LED flash brightness control API
The Android 13 DP1 build introduces two new APIs to the CameraManager class — getTorchStrengthLevel and turnOnTorchWithStrengthLevel. Simply put, these new APIs will let users adjust the brightness of their phone’s flashlight, like the custom Android skins from some OEMs already do.
Hub mode for tablets
The last one in the series of announced changes in the Android 13 DP1 build includes hints about a new Hub Mode for tablets. This new mode will let users share apps between profiles without borrowing sign-in data or switching between profiles. Notably, the Hub Mode will also let users set up “trusted networks”, thereby preventing others from accessing shared apps/data unless connected to the specified network.
Android 13 Developer Preview 2: Announced features
Android 13 Developer Preview 2 was released on March 17, 2022, and it added a bunch of new features and lots of improvements over the previous developer preview. Let’s take a look at the changes that were officially announced with the rollout:
If you hate getting too many notifications on your phone from unwanted apps, this feature is going to be your savior. Android 13’s DP build comes with new runtime permission for sending notifications from an app. The apps that are targeting Android 13 will need to request permissions from the user to push notifications. Google says it’s actively encouraging developers to target Android 13 as early as possible and request the notification permission for their respective apps.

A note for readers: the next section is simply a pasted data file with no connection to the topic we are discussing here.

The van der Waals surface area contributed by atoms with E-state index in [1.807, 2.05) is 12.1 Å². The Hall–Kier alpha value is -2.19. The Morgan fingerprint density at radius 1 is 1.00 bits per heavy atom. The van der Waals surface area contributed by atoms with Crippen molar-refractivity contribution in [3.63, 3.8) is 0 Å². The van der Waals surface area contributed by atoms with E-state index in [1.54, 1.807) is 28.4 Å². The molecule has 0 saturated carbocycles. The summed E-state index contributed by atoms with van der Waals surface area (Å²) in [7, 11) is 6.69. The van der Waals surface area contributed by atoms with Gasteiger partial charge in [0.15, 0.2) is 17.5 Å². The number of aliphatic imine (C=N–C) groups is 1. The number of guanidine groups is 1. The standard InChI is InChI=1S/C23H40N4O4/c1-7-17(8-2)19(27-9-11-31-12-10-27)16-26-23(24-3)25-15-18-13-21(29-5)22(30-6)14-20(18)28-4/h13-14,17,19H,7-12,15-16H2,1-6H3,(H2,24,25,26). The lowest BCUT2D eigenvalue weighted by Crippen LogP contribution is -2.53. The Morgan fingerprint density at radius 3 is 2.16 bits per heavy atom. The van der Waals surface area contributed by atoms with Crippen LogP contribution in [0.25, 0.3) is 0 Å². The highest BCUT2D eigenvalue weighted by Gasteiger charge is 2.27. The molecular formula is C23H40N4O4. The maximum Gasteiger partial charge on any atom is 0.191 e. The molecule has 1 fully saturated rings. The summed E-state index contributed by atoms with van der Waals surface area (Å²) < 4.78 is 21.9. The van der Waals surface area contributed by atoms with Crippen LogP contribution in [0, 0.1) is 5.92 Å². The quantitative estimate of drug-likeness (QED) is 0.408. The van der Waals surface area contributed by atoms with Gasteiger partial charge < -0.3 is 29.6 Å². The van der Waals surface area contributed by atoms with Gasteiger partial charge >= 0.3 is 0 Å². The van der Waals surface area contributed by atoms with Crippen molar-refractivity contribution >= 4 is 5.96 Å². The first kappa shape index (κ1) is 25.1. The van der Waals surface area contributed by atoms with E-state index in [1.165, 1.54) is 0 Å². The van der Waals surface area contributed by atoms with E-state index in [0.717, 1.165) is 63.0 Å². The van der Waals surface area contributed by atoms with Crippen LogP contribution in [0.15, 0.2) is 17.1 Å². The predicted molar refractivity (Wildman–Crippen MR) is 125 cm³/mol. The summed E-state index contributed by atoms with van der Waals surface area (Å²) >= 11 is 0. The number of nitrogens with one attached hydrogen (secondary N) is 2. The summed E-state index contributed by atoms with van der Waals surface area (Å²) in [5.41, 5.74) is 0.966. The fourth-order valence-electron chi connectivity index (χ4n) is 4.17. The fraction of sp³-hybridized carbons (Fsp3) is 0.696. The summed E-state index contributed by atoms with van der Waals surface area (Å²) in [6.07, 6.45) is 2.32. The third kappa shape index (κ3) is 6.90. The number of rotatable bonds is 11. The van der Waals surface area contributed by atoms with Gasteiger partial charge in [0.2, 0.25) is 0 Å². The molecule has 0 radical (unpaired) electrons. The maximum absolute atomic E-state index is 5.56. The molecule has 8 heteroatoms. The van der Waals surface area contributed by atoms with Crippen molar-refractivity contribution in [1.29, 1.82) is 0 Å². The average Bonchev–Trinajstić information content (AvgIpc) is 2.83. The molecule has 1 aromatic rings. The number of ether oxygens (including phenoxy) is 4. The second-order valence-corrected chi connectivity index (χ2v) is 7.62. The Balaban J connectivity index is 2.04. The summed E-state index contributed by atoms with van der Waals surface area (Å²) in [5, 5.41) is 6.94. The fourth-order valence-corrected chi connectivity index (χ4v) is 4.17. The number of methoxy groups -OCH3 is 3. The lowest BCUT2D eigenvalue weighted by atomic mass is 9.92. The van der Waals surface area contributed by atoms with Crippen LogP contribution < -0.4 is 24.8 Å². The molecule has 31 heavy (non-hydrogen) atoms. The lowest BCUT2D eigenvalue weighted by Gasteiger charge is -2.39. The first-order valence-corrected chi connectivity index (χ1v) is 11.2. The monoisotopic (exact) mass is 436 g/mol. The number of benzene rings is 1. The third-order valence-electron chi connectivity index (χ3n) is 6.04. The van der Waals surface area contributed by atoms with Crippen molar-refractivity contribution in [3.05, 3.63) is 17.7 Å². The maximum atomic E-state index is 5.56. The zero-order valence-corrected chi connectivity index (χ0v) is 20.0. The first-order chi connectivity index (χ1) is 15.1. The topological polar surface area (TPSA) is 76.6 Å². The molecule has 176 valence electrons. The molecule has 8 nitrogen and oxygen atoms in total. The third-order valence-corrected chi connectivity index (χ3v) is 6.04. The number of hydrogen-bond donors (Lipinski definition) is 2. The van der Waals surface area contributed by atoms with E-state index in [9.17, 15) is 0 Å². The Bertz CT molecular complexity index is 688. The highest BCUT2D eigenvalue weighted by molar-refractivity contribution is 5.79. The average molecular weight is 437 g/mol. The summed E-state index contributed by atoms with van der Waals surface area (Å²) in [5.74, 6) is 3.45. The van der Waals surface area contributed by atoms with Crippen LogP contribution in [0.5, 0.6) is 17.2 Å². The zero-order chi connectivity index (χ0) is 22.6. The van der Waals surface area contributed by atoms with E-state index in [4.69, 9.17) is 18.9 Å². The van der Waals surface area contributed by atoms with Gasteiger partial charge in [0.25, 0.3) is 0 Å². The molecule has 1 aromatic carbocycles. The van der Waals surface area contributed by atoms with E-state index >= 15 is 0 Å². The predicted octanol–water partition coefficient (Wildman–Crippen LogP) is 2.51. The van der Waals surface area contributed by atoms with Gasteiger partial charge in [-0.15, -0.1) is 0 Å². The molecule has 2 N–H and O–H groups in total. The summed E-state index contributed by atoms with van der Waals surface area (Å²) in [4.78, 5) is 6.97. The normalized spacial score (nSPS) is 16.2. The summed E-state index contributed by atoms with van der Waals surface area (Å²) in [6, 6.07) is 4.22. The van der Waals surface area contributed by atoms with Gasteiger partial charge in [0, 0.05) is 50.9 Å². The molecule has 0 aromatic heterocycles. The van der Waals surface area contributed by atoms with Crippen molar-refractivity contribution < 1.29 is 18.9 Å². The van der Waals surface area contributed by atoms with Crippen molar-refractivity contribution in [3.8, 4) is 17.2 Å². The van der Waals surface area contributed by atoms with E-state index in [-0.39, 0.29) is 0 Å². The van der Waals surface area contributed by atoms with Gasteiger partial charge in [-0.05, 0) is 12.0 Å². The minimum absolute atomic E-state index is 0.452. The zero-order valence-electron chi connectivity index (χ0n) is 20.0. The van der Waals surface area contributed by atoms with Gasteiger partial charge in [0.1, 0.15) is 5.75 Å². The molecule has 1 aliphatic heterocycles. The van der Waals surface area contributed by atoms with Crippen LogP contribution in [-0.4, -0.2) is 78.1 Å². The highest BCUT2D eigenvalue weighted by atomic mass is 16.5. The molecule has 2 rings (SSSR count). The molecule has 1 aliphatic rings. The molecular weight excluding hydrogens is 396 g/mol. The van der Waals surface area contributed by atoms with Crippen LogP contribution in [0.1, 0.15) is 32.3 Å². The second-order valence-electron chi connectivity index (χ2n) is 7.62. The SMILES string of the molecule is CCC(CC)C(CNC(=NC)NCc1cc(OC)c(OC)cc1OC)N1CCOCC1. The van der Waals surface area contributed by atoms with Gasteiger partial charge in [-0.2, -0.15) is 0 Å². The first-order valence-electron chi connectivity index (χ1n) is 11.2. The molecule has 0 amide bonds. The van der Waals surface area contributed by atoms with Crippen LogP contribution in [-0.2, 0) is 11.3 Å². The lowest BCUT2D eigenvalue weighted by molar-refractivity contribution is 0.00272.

This is going to be a great feature because it directly puts the end-users in charge of picking the apps that they want to see notifications from. You’ll soon be able to stop a random application from sending you notifications, including promotions.
Developer downgrade permissions
Android 13 is introducing a new API that will allow developers to downgrade previously granted runtime permissions that are no longer needed by an updated version of the app.
Improved Japanese text wrapping
Android 13 DP1, as we mentioned earlier, introduced improvements to text wrapping with faster hyphenation. The company is making more improvements with the DP2 build, specifically for Japanese text this time. The TextViews can now wrap text by Bunetsu, the smallest unit of words that’s coherent, instead of by character. This should make way for some polished and readable Japanese apps. Developers can enable android:lineBreakWordStyle=”phrase” with TextViews to take advantage of this.
Improved line heights for non-Latin scripts
Google has improved support for non-Latin scripts such as Tamil, Burmese, Telugu, and Tibetan in Android 13. The new build now uses line height that’s adapted for each language, thereby preventing clipping and also the positioning of the characters.
Android 13 adds support for the new MIDI 2.0 standard, including the ability to connect MIDI 2.0 hardware through USB. For the uninitiated, MIDI 2.0 offers improvements to the resolution for controllers, support for non-Western intonation, and more expressive performance using per-note controllers.
Bluetooth LE Audio support
Bluetooth Low Energy (LE) audio promises lower power consumption and higher audio quality using the low Complexity Communications Codec (LC3). There are a good amount of products on the market with hardware that support BLE Audio, so we’re glad to see Google adding support for LE Audio in Android 13.
Color vector fonts
Android 13 can render COLR version 1 fonts, a new and highly-c0mpact font format with support for color grading. The Android 13 DP2 build also updates the system emoji to the COLRv1 format. You can read more about COLRv1 in the Chrome announcement.
New Foreground Services (FGS) Task Manager